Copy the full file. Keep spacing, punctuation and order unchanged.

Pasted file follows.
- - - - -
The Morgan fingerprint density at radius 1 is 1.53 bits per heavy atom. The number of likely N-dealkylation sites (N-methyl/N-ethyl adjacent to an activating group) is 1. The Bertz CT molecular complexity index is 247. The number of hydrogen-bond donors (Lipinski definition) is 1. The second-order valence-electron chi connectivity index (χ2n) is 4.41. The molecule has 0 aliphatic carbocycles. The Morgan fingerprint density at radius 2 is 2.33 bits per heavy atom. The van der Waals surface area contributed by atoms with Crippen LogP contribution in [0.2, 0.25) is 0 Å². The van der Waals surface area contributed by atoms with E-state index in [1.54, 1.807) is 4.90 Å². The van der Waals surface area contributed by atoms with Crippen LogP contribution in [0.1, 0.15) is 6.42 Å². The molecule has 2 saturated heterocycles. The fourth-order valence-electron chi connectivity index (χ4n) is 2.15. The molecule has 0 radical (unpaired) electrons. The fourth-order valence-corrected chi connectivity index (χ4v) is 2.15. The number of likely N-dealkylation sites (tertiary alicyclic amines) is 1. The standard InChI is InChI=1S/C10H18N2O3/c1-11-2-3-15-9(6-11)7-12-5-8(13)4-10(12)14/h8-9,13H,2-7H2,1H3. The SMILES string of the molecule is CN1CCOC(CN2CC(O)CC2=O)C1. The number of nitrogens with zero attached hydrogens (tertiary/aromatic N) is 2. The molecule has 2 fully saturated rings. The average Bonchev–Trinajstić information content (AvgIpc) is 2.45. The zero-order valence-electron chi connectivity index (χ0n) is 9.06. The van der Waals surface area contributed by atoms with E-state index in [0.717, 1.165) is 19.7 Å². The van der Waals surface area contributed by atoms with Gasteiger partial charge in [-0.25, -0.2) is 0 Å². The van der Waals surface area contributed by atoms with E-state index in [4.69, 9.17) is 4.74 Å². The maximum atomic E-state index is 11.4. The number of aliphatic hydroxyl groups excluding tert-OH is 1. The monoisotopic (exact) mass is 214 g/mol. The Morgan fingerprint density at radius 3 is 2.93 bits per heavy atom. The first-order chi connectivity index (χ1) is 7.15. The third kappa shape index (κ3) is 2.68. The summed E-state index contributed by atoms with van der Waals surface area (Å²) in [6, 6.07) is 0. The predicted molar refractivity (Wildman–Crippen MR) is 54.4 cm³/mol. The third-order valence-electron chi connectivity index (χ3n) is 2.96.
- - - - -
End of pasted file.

The Morgan fingerprint density at radius 1 is 1.53 bits per heavy atom. The number of likely N-dealkylation sites (N-methyl/N-ethyl adjacent to an activating group) is 1. The Bertz CT molecular complexity index is 247. The number of hydrogen-bond donors (Lipinski definition) is 1. The second-order valence-electron chi connectivity index (χ2n) is 4.41. The molecule has 0 aliphatic carbocycles. The Morgan fingerprint density at radius 2 is 2.33 bits per heavy atom. The van der Waals surface area contributed by atoms with Crippen LogP contribution in [0.2, 0.25) is 0 Å². The van der Waals surface area contributed by atoms with E-state index in [1.54, 1.807) is 4.90 Å². The van der Waals surface area contributed by atoms with Crippen LogP contribution in [0.1, 0.15) is 6.42 Å². The molecule has 2 saturated heterocycles. The fourth-order valence-electron chi connectivity index (χ4n) is 2.15. The molecule has 0 radical (unpaired) electrons. The fourth-order valence-corrected chi connectivity index (χ4v) is 2.15. The number of likely N-dealkylation sites (tertiary alicyclic amines) is 1. The standard InChI is InChI=1S/C10H18N2O3/c1-11-2-3-15-9(6-11)7-12-5-8(13)4-10(12)14/h8-9,13H,2-7H2,1H3. The SMILES string of the molecule is CN1CCOC(CN2CC(O)CC2=O)C1. The number of nitrogens with zero attached hydrogens (tertiary/aromatic N) is 2. The molecule has 2 fully saturated rings. The average Bonchev–Trinajstić information content (AvgIpc) is 2.45. The zero-order valence-electron chi connectivity index (χ0n) is 9.06. The van der Waals surface area contributed by atoms with E-state index in [0.717, 1.165) is 19.7 Å². The van der Waals surface area contributed by atoms with Gasteiger partial charge in [-0.25, -0.2) is 0 Å². The van der Waals surface area contributed by atoms with E-state index in [4.69, 9.17) is 4.74 Å². The maximum atomic E-state index is 11.4. The number of aliphatic hydroxyl groups excluding tert-OH is 1. The monoisotopic (exact) mass is 214 g/mol. The Morgan fingerprint density at radius 3 is 2.93 bits per heavy atom. The first-order chi connectivity index (χ1) is 7.15. The third kappa shape index (κ3) is 2.68. The summed E-state index contributed by atoms with van der Waals surface area (Å²) in [6, 6.07) is 0. The predicted molar refractivity (Wildman–Crippen MR) is 54.4 cm³/mol. The third-order valence-electron chi connectivity index (χ3n) is 2.96.